AVIANO AIR BASE, Italy — A day off was on the line for all 8,700 members of the 31st Fighter Wing.

They had to go 31 days without anyone getting busted for drunken driving.

Just one more day would do it. The ZFM morning show was doing a radiothon to count down the final hours.

But a guy in Darby got nabbed driving the short distance to his home.

Driving under the influence of alcohol by servicemembers is a big enough problem in Aviano that the wing commander has set a goal: Go 31 days without an arrest and the 31st Fighter Wing gets a day off.

“The facts scream out at you,” Brig. Gen. R. Mike Worden said. “We have a major challenge here. If I can provide an incentive that will keep a few more folks alive, including the Italian residents, and keep folks from getting hurt, if we can get a culture where 31 days [without a DUI] is no sweat, then I might ease back on it.”

Easier said than done.

Servicemembers have a lot of chances to party in northern Italy — at beaches an hour’s drive away, at local clubs, such as the California Beach Parlor and Boobies, and at parties on and off base.

Thirty-seven wing members have been arrested for DUI since November, when Worden and wing members started emphasizing ways to cut down on the problem.

The Airmen Against Drunken Driving, or AADD, program was revived, where someone who’s been drinking can phone a volunteer or their commanding officer for a ride home without getting in trouble. The “31 days” program was formed.

Some wonder why it’s necessary.

“It’s sad they can take the responsibility to fight for their country but can’t call AADD for a ride home,” said Senior Airman Heather Weingarten of the 31st Medical Support Squadron. “We have great programs here. They are constantly advertising them.

“It’s pretty sad when you have to tempt them with a day off to get people to not drink and drive.”

The local radio station is on board.

Airman 1st Class Nicholas Kurtz, an announcer for the local American Forces Network and president of the local AADD, said, “The only way to combat it is personal responsibility,” and also by using ways to get a free ride.

“We try to make it as laid-back and easy as possible to get home,” Kurtz said.

In February, the wing actually made it one month without a DUI. Then, Kurtz said, the arrests seemed to spike in March and April.

The deterrents — losing a rank, losing pay, losing respect, Kurtz said, sometimes aren’t enough.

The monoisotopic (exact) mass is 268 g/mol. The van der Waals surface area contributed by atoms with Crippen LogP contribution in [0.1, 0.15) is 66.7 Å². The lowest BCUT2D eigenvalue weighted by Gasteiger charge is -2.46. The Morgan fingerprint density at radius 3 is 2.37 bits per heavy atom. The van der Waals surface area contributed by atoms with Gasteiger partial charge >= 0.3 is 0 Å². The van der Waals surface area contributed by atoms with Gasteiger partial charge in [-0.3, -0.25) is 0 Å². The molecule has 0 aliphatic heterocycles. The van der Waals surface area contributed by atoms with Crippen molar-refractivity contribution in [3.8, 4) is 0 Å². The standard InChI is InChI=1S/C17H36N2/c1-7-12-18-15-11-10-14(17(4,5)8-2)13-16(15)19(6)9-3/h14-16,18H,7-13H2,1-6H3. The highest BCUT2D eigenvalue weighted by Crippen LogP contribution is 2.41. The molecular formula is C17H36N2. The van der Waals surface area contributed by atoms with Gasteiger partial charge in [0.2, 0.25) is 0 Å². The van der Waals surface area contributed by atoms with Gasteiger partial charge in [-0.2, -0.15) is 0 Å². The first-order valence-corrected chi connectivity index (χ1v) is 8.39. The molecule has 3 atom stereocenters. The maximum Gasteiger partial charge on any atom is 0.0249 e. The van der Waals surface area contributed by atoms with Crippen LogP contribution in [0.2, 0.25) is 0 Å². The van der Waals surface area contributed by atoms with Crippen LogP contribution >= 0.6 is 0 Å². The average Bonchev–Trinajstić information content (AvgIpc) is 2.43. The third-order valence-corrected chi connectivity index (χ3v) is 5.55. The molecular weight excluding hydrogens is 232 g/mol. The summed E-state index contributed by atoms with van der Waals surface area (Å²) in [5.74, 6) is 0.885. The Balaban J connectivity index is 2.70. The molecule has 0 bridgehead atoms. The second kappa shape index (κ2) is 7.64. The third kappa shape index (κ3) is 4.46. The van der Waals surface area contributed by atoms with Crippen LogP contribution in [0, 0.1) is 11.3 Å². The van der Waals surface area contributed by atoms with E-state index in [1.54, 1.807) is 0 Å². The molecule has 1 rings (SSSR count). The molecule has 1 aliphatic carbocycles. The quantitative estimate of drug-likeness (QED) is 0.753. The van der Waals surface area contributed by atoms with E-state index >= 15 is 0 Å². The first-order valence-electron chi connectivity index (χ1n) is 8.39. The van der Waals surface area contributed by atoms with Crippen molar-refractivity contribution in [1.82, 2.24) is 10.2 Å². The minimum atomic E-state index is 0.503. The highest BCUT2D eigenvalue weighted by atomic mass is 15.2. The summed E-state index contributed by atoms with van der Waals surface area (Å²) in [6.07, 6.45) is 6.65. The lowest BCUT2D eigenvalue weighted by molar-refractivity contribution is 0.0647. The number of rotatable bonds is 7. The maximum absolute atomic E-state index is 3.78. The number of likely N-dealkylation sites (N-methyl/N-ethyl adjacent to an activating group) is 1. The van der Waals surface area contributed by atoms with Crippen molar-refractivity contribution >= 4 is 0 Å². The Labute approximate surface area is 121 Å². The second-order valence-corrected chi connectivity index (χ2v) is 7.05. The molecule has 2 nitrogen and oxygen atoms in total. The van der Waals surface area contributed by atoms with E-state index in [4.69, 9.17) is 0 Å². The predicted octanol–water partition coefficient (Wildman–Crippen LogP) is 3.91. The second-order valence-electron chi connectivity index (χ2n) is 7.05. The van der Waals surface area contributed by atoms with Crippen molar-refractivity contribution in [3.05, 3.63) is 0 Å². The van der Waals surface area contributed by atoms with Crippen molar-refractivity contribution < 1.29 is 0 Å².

Northern Italy presents its own challenges for drivers who have been drinking.

The legal blood-alcohol level is .05 percent, compared with .08 or .10 in most of the United States. The Carbinieri — the Italian national police — can pull over anyone without cause.

Many roads here are centuries-old paths that have been paved over. They have blind corners and drainage ditches for shoulders.

“There are little ditches flipping cars all the time,” Worden, the wing commander, said.

On another time, the wing got up past 20 days without a DUI, Worden said, when an airman who thought he’d slept off some drinks got arrested while driving to pick up friends at the beach the next day.

“About 90 percent of [DUI offenders] thought they were sober enough to drive,” said Staff Sgt. Steven Doll of the 31st Security Forces Squadron, who has been a military police officer for 11 years.

Worden said he’d consider the “31 days” effort a success when it becomes second-nature for servicemembers to refrain from drinking and driving and instead make other arrangements to get home.

In the meantime, wing members will be pressured to not let everyone else down for 31 days in a row.

“Everybody was pretty much upset,” said Staff Sgt. Cuthbert Casimir of the 31st Civil Engineering Squadron, when the wing recently made it to 30 days before someone was picked up.

“I wouldn’t want to be the person who got the DUI. When everybody else is sacrificing, it’s kind of frustrating.”

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